A Quiet Place

In what may be both a first and only occurrence for Trailaurality, this week we are looking at and listening to a trailer that is arguably most notable for its complete absence of music – or, at least, what we typically identify as music. The track, "Silent Killer," comes courtesy of composer Alec Johnson, of Hybrid Core Music + Sound.

An American supernatural horror film directed by John Krasinski, A Quiet Place stars Krasinski and spouse Emily Blunt (The Devil Wears Prada), and is set to premiere in a few short weeks at the upcoming South by Southwest festival.

In the first seven seconds the audioviewer is bombarded with a multitude of media sounds, including tuning radio dials, television white noise, and the like.

After the Paramount title card, we do get a few synthesizer notes, but literally only a few: a dissonant gesture fades away, revealing a steady and unsettling heart beat beneath. This is repeated for the first cue card (“those who have survived”), and again at 0:27 (“live by one rule”). Most notably, there is zero presence of any diegetic sound or music in any of the shots thus far.

By 0:35 we hear something we rarely hear in today’s world of bombast and epic music – practically nothing at all. Then, at 0:42 we hear the child’s toy space shuttle, with its low-fi escalating tones; a child has transgressed the new Golden Rule: will he have to pay? The onscreen sound smoothly transitions to a more sweeping wash of noise, finally punctuated by a percussive hit in tandem with the release title card (April 6).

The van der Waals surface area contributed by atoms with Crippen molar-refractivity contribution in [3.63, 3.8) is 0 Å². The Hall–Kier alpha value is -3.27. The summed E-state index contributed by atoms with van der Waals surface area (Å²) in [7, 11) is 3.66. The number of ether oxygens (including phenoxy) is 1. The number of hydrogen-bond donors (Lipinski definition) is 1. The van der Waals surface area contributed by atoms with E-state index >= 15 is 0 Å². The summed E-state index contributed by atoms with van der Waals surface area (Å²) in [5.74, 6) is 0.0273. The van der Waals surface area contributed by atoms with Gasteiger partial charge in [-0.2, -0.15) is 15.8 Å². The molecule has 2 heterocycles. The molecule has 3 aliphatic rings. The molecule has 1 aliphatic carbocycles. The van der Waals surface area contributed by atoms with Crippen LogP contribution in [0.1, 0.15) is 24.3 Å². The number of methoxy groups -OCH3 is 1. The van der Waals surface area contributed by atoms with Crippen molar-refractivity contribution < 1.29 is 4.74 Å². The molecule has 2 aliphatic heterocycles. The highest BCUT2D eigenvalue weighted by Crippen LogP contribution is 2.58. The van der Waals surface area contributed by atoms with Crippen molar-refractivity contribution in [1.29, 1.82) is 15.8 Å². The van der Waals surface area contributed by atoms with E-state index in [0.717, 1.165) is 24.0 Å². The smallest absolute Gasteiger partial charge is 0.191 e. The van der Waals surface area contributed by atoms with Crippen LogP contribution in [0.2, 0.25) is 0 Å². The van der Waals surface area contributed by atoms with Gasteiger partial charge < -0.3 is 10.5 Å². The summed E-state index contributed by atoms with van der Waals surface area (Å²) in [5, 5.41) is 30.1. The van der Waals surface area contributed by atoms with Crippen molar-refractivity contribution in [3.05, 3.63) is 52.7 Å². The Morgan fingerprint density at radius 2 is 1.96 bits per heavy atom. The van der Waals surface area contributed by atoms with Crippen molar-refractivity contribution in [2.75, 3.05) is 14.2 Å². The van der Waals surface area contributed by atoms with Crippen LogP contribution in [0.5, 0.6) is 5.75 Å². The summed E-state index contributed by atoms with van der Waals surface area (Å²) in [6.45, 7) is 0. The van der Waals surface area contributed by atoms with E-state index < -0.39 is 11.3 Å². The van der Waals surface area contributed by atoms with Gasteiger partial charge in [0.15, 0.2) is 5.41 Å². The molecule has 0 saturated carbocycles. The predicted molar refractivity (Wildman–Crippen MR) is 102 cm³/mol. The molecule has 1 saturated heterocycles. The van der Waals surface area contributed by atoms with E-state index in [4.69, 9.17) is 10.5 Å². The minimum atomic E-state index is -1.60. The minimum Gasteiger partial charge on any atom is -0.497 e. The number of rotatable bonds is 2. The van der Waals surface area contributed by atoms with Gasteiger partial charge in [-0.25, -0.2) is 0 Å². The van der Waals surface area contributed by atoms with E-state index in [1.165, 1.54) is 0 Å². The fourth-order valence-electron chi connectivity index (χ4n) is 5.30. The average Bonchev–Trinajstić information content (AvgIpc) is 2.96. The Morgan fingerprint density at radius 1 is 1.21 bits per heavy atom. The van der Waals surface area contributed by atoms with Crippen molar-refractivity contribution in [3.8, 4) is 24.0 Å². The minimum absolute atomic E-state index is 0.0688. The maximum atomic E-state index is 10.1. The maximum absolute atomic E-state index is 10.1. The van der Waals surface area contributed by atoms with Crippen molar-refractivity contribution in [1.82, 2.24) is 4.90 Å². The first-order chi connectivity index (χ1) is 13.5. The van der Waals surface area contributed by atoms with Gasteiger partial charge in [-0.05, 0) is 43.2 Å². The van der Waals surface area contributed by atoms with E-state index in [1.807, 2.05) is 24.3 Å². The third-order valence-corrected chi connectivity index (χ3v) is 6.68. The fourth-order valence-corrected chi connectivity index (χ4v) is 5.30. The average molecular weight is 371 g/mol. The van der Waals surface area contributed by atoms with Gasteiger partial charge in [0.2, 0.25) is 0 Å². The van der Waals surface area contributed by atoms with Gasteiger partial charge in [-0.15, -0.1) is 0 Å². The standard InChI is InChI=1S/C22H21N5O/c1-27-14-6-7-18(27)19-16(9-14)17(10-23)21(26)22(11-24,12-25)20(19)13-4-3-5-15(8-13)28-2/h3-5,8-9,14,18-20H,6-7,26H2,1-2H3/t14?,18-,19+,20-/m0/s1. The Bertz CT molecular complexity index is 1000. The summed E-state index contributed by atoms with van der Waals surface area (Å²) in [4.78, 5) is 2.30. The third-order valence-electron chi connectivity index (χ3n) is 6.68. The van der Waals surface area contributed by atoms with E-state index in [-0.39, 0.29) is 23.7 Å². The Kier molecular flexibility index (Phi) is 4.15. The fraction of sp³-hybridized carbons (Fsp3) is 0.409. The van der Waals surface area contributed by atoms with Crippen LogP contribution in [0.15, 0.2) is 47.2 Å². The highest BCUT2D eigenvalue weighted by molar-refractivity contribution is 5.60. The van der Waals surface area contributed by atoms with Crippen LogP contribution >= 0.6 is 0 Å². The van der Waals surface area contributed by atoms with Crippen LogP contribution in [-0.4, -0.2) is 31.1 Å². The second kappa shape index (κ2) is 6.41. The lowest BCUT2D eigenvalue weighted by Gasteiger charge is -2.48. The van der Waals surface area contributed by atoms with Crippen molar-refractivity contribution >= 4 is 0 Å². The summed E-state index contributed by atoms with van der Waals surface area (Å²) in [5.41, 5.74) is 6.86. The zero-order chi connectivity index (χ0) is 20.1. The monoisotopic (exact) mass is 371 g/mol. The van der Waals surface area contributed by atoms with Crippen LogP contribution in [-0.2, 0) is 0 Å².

From here, the tension ramps up considerably; waves of synthesizer wash over the film as the action intensifies, with occasional sound, such as the car window breaking, piercing the veil of the non-diegetic aural narrative.

Finally, after an arresting scrape of a waterphone, we return to the heartbeats of earlier. A few precious moments of quietude pass, following by a jump scare at 1:12 in tandem with the return of the menacing synth.

After the most visceral round of percussion yet, it’s jarring to hear the first line of dialogue at 1:26, sounding weak, pleading, and at the total mercy of whatever it is that haunts them. Here the turn line sounds earlier than usual in trailers and has narrative significance, even in her hushed voice.

The last few shots before the title card at 1:44 feature a full-bore aural kaleidoscope of horror tropes – jittery, escalating strings, creeping synths, and the like, punctuated by, of course, a scream.

While the trailer A Quiet Place leans on some well-tested techniques for eliciting a sense of horror, that which makes it unusual, or at least novel, among horror films is its unwavering belief in accomplishing more with less. A single jump scare and a single scream suffice, as the trailer wisely spends its time building up to these moments with enormous dynamic range. Coming from the sound of practically nothing to moments that more typically fit the sonic profile of a modern horror trailer, it speaks to the power of absence to unnerve us, especially in an age of unceasing sensory stimulation.


– Curtis Perry